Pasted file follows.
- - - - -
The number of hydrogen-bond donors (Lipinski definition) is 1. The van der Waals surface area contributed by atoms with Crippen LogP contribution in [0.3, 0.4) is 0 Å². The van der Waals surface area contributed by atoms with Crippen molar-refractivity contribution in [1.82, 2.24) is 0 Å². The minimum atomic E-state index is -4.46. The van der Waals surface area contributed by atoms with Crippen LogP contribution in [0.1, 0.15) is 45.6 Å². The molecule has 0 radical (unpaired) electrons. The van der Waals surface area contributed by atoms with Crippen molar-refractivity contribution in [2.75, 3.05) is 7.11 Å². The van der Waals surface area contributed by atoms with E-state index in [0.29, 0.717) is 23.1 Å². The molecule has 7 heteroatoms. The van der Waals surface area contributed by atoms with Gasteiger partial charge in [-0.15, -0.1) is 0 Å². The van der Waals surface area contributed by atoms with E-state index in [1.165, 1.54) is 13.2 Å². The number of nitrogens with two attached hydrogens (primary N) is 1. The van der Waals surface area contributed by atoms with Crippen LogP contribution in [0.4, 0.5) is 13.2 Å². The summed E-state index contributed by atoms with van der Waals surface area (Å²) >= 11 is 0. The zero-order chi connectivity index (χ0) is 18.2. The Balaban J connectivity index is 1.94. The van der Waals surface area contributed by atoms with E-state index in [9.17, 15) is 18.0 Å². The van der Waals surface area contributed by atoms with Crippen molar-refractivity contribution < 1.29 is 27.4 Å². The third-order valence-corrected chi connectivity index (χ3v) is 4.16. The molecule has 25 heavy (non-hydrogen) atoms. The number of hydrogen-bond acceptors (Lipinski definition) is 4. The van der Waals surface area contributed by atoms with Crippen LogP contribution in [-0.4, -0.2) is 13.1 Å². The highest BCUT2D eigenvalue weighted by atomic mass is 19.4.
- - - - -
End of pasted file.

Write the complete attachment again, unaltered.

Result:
The number of hydrogen-bond donors (Lipinski definition) is 1. The van der Waals surface area contributed by atoms with Crippen LogP contribution in [0.3, 0.4) is 0 Å². The van der Waals surface area contributed by atoms with Crippen molar-refractivity contribution in [1.82, 2.24) is 0 Å². The minimum atomic E-state index is -4.46. The van der Waals surface area contributed by atoms with Crippen LogP contribution in [0.1, 0.15) is 45.6 Å². The molecule has 0 radical (unpaired) electrons. The van der Waals surface area contributed by atoms with Crippen molar-refractivity contribution in [2.75, 3.05) is 7.11 Å². The van der Waals surface area contributed by atoms with E-state index in [0.29, 0.717) is 23.1 Å². The molecule has 7 heteroatoms. The van der Waals surface area contributed by atoms with Gasteiger partial charge in [-0.15, -0.1) is 0 Å². The van der Waals surface area contributed by atoms with E-state index in [1.165, 1.54) is 13.2 Å². The number of nitrogens with two attached hydrogens (primary N) is 1. The van der Waals surface area contributed by atoms with Crippen LogP contribution in [0.4, 0.5) is 13.2 Å². The summed E-state index contributed by atoms with van der Waals surface area (Å²) >= 11 is 0. The zero-order chi connectivity index (χ0) is 18.2. The Balaban J connectivity index is 1.94. The van der Waals surface area contributed by atoms with E-state index in [9.17, 15) is 18.0 Å². The van der Waals surface area contributed by atoms with Crippen molar-refractivity contribution < 1.29 is 27.4 Å². The third-order valence-corrected chi connectivity index (χ3v) is 4.16. The molecule has 25 heavy (non-hydrogen) atoms. The number of hydrogen-bond acceptors (Lipinski definition) is 4. The van der Waals surface area contributed by atoms with Crippen LogP contribution in [-0.4, -0.2) is 13.1 Å². The highest BCUT2D eigenvalue weighted by atomic mass is 19.4.